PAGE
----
Parts shipped in 1 to 15 days
What is injection moulding?
Injection moulding is the most common form of manufacture, suitable for prototyping, bridge tooling and low-volume production of end-use parts. The process relies on a mechanism that injects thermoplastic or thermosetting polymers into a mould cavity, which then solidifies into the finished part before being ejected from the mould.
What are the advantages of injection moulding?
At Protolabs we offer rapid injection moulding with quick turnaround times to help reduce design risks and limit overall production costs. Our automated processes begin with data being sent directly to the mills, enabling us to produce rapid prototypes and end-use production parts in as little as 1 day. Moreover, our high-grade aluminium mould tools come with a lifetime guarantee and we stock hundreds of thermoplastic resins and liquid silicon rubber materials.
25 parts to 10,000+ parts
Shipped in 1 to 15 days
Plastic injection moulding is a manufacturing process where thermoplastic resin pellets are fed into a heated barrel, from which the now molten material is shot into the mould cavity. Once the desired cooling has been achieved the solidified production-grade part is ejected with an array of pins as the A-side and B-side of the mould separate. The two sides then close again for the process to be repeated.
Liquid silicone rubber moulding is a thermoset process that mixes a two-component compound together, which is then heat cured in the mould with a platinum catalyst to produce a final LSR part. In contrast to themoplastics, LSR is a thermosetting polymer, which means its moulded state is permanent. Once set, it can’t be melted again, but LSR has excellent thermal, electrical and chemical resistance properties.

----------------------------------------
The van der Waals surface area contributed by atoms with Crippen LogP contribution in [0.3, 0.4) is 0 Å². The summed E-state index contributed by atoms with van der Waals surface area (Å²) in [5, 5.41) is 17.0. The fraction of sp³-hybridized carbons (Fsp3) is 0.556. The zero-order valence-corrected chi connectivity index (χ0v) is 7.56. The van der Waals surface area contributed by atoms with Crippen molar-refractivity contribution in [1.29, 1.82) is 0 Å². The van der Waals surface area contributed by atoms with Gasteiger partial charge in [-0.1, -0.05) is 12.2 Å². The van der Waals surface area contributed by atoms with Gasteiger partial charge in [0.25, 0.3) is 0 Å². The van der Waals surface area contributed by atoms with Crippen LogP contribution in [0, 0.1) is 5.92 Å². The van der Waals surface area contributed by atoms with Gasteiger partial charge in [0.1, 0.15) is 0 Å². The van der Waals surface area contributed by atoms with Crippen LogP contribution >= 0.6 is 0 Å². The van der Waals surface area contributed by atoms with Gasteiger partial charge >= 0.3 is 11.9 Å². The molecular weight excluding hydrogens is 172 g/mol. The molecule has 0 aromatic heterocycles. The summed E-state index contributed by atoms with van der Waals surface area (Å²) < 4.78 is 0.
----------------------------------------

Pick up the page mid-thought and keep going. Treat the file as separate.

Overmoulding and insert moulding are injection moulding processes that create a single multi-material component. Overmoulding is when the substrate parts are moulded over with a second material. Insert moulding is where the preformed part has been specially produced to fit inside another injection moulded component. The advantages of either process are determined by the parts and their applications.
Aluminium as a Mould Tool
We use aluminium in our mould tooling for a number of reasons, not least because the material allows for faster machine times. This in turn leads to a cost-effective approach to both prototyping and end-use production parts. Aluminium also allows for multi-cavity options, family tooling, complexities such as sliders and mould inserts; and it lends itself well to modifications, whether it be metal on or off. We use a 7 series grade of aluminium, typically used in the aerospace industry, that is both durable and lightweight – and comes with a lifetime guarantee.
Sample Quote for Moulding
To get a good idea of how ProtoQuote works, check out a sample quote for moulding.
Inside Rapid Injection Moulding
Take a trip through our production floor to see rapid injection moulding at work.